The Cutty Sark Conservation Project   Greenwich, UK

The world’s only surviving tea clipper, the Cutty Sark is one of the most distinctive attractions of Greenwich’s Royal Museums.


Built by Scott and Linton in Dumbarton, Scotland and launched in 1869, the vessel epitomises the importance of tea trade in the 18th century and was the fastest boat in her time.

Part of a Heritage Lottery Fund project to restore and provide a new dry berth for the clipper, the design raises the boat 3 m higher than its former position – illuminating the revolutionary hull shape that defines the craft.

Cradled by a supporting structure, the elevated ship now allows visitors the striking experience of walking beneath the composite construction of the gleaming copper-clad hull, while also giving access to the original interior of the cargo-carrying vessel.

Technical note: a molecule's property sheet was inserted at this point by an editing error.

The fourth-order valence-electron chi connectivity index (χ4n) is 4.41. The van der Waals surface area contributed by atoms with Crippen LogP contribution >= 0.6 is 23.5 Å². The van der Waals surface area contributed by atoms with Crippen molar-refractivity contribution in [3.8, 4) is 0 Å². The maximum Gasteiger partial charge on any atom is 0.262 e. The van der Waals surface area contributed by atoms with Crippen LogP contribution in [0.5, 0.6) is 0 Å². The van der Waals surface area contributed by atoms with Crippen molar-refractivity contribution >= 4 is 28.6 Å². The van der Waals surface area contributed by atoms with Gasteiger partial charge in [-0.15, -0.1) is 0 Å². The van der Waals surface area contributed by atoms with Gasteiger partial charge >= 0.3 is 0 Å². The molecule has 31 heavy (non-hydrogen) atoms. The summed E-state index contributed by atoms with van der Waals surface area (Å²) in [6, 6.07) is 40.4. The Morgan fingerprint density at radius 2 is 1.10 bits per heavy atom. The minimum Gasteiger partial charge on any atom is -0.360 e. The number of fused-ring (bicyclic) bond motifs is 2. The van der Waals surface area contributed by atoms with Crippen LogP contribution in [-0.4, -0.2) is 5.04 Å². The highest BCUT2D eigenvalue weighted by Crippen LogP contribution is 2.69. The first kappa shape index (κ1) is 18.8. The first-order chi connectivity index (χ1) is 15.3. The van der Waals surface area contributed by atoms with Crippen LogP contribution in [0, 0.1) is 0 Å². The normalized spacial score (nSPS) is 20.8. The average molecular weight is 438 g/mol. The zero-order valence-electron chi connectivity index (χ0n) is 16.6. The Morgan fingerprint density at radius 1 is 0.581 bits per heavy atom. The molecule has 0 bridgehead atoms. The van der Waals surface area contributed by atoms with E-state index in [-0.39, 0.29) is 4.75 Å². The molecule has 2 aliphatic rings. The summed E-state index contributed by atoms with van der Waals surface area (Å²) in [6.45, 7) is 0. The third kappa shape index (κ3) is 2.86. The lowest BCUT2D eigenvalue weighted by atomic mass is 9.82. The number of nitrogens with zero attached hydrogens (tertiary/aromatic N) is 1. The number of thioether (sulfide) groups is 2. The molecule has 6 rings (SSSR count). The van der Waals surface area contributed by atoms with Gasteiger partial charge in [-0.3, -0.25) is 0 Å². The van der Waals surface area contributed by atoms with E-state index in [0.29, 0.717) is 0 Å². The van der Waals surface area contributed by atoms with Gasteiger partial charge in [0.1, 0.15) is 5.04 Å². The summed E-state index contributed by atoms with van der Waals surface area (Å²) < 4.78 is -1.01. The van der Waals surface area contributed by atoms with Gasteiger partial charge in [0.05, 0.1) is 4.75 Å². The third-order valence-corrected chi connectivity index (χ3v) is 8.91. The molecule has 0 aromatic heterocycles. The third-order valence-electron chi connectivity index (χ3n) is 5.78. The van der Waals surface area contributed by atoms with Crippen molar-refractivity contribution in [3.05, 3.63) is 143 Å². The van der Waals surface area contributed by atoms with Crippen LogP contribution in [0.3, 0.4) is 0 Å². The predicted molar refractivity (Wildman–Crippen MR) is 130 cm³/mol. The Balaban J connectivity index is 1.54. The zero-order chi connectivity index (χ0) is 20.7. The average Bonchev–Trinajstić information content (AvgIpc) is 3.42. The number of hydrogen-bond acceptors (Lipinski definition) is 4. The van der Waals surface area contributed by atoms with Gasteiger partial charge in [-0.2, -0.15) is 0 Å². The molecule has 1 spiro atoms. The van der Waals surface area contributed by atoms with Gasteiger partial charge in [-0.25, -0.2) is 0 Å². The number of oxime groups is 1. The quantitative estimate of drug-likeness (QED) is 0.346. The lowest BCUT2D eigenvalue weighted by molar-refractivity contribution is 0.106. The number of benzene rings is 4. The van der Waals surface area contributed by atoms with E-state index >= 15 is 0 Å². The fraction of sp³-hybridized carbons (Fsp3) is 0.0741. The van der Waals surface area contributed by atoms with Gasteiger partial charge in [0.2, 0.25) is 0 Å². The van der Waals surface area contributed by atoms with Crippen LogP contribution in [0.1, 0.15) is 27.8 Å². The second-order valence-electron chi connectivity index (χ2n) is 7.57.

Enclosed by a glazed canopy that reaches to the ship’s waterline, the project’s fully accessible interior space includes an educational and events platform, a café and visitor amenities.

Visit Cutty Sark →

Our solution, a world first, will secure Cutty Sark's future so that she can continue to inspire many new generations of adventurers

Richard Doughty, the Cutty Sark Trust

Greenwich, UK

Project Type
Culture and Exhibition Halls →

Cutty Sark Trust